Friday, 09 September 2016 08:00

Volunteers happy to see mitigation work along Highway 3

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Some sheep hang around the construction area where fencing is being built to keep them from crossing the highway. Some sheep hang around the construction area where fencing is being built to keep them from crossing the highway. Photo contributed by Rob Schaufele

Volunteers with the Road Watch and Collision Count projects in the Crowsnest Pass were celebrating when they saw wildlife fencing being constructed along Highway 3 in August.


They have been advocating for some kind of mitigation work for a number of years.
Rob Schaufele is one person who knows how long it has taken to see some kind of wildlife fencing through this particular area of the Pass near Emerald Lake. He oversees the Road Watch in the Pass and Collision Count citizen science projects.
Volunteers with the Road Watch project have been collecting data about wildlife killed in vehicle collisions since 2004. A report released in 2010 highlighted where there were serious issues where the highest number of animals were being killed.
Then in 2014, the new project, Collision Count, started up in the Pass that is overseen by the Miistakis Institute.
Volunteers look for the carcasses of wildlife that are just off the highway, but can’t be seen from the roadway.
“One of the spots we’ve collected data is right at Emerald Lake where the fencing is going,” points out Schaufele. “It’s one of our hotspots. It’s not where there’s the most numbers of wildlife, but a lot of bighorn sheep are killed there.”
There is a local population of bighorn sheep known as the Crowsnest Lake herd. They move across the highway and are often impacted by collisions.
In 2013, there were almost a dozen sheep killed which represented about 10 per cent of the bighorn sheep population in the area.
“So, it is important to put some mitigation in there,” adds Schaufele.
The work on this fencing project is made easier, as government officials didn’t have to worry about building a wildlife overpass in the area. There is an existing vehicle overpass at Emerald Lake and wildlife naturally migrate towards this area crossing under that bridge. This fencing will funnel animals that direction, allowing for safe passage.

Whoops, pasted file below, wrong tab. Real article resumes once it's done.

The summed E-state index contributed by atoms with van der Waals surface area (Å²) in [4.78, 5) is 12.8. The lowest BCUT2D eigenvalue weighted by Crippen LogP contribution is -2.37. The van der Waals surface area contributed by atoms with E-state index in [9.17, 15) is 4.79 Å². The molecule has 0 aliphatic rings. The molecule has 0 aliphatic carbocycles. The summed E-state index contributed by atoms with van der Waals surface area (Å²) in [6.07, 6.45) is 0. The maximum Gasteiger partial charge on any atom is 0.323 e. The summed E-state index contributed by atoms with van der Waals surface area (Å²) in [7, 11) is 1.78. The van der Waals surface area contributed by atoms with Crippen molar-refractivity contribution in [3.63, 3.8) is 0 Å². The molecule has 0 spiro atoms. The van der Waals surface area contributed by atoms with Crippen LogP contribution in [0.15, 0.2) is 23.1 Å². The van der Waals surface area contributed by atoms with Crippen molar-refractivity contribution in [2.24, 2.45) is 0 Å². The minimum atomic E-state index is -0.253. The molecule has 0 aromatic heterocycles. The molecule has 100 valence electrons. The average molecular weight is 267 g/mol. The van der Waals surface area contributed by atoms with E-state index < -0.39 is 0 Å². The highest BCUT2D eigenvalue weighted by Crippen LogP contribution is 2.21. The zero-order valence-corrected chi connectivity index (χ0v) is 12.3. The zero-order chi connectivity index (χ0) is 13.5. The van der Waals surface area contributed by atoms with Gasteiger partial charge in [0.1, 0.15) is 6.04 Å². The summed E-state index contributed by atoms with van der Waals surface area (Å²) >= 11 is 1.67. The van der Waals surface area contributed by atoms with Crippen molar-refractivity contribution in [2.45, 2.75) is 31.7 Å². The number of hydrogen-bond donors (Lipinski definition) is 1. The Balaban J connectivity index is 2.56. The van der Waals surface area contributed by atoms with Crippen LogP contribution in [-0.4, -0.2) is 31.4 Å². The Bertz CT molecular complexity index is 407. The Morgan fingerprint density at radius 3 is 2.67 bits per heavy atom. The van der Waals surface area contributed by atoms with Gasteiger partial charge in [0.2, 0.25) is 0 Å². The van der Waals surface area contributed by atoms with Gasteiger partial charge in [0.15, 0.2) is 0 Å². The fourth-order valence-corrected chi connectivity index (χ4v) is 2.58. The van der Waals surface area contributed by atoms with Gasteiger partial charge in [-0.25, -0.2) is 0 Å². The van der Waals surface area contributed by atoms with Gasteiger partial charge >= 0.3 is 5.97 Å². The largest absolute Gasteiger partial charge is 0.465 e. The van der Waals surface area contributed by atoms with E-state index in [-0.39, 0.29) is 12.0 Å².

There area also jumpouts being built which is a safety measure put in place in case an animal gets on the wrong side of the fence and on the highway. These are ramps built up against the fence where an animal can walk up and over the fence, jumping off of it, but they only work one way.
“It’s been designed really well,” points out Schaufele about the fencing project. He adds there has been a lot of work done with experts in the field as well professionals who have done work in other places including Banff.
Schaufele says volunteers with both the Road Watch and Collision Count programs were pleased to hear the government commit to fencing as they have been wanting to see some kind of mitigation for a long time.
“We see carcasses on a daily basis here,” he adds, about wildlife involved in vehicle collisions.
Schaufele also acknowledged the other groups involved in the project including Anatum Ecological Consulting Ltd., Miistakis Institute, Western Transportation Institute, Volker Stevin and Alberta Environment and Parks.
“A lot of volunteers and local people in the Pass have been concerned about this for a long time. Their persistence has paid off...”
Schaufele adds this fencing project also is significant for government as it is the first time this kind of mitigation has taken place outside of a parks area.
Through starting up Collision Count, Schaufele is hopeful more knowledge can be gained about other hotspots where wildlife carcasses are found.
Volunteers walk specific pathways in the Crowsnest Pass, and when they come across carcasses, locations are recorded using GPS technology, as well as specifics about the carcass such as species and a photo can be taken.
“The main thing it’s designed for, is a correctness factor for data that’s already been collected over the years. The number is quite a bit larger than what was thought because (these animals) can die away from the highway,” Schaufele explains.
Volunteers are always being sought for the citizen science projects. People are asked to make a six-month commitment and should be able to do hikes twice a month. Those hikes aren’t long or extremely difficult.
“It’s pretty nice terrain and they will see quite a few interesting things,” adds Schaufele.
Anyone interested in volunteering can email Rob Schaufele at: This email address is being protected from spambots. You need JavaScript enabled to view it. .

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Rose Sanchez

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